They Looked At The Data, And These Are The Most Depressing Careers

They Looked At The Data, And These Are The Most Depressing Careers

We’re known to occasionally (okay, more than occasionally) complain about our lines of work. As it turns out, some of us are much more justified in that behavior than others. Thanks to a study from Social Psychiatry and Psychiatric Epidemiology, we know which jobs make their employees super depressed.

A study was conducted of employees in western Pennsylvania, which may have skewed the results because I think most people there are depressed anyway. From 214,000 surveyed Pennsylvanians, researchers found that those working in public transit, real estate, social work, manufacturing, personal services, legal services, and publishing were much more likely to be depressed than workers of other industries – the percentage of depressed public transit workers chimes in at a whopping 16.2%. Oh, and if you’re like me and are wondering what “personal service” workers are, they aren’t that kind of personal service worker – we’re talking about the lady that cuts your hair or sloughs dead skin off your feet for a $35 pedicure.

Although these jobs are extremely different – it’s not that often that you find a lawyer and a bus driver in the same category – they all have one key job aspect in common: customer service. Suddenly, this list makes sense: deal with annoying ass people all day long, and you’ll be booking a doctor’s appointment to get a Prozac prescription faster than you can blink.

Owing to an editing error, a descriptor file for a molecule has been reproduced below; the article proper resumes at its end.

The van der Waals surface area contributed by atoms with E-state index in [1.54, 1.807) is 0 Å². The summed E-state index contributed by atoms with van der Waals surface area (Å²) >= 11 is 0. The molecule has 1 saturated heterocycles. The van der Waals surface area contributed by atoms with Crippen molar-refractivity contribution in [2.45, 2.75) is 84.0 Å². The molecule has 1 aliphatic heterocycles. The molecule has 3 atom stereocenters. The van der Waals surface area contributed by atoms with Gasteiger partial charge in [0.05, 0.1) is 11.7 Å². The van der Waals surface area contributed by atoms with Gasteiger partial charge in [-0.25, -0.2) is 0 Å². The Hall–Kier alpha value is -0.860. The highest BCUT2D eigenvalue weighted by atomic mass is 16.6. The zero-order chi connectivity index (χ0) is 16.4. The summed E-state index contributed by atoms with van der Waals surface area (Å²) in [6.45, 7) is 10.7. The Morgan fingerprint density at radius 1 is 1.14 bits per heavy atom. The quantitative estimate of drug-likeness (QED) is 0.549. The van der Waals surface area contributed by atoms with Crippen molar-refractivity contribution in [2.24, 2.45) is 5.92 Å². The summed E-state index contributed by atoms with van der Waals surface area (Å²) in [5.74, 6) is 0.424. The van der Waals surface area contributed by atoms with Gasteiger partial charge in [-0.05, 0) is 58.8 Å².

Alternatively, you could switch gears to a career with the lowest recorded levels of depression: recreation services, highway construction, coal mining, metallurgy, or air travel. Again, these aren’t those kinds of recreation services, but careers like being a dance instructor. This too is an extremely odd and varied list, but the thread holding them together is physical activity. As it turns out, your doctor’s been telling you to get more exercise in for a reason and not just to spite you – moving around during the day apparently does good things for your mental health.

So there you have it, cubicle monkeys – the reason you’re all so cynical is because you have to answer client e-mails all day. Now quit your job and start laying pavement – sure, you’ll have to move back home with mom to counteract the pay cut, but at least you’ll be happy about it.

[via The Atlantic]

Image via Shutterstock

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Steph W.

Steph W. is a new Master's degree graduate with an intern's salary and six-figure taste. She realizes her expectations far exceed reality, so she spends her days pinning away Loubs she pretends are in her physical closet instead of her virtual one. Her hobbies include attempting to trapping her boyfriend into marriage before he finds out how insane she is and pretending that Black Box wine tastes as good as the kind she could afford when she was gainfully employed. Send her tips for getting out of student debt at

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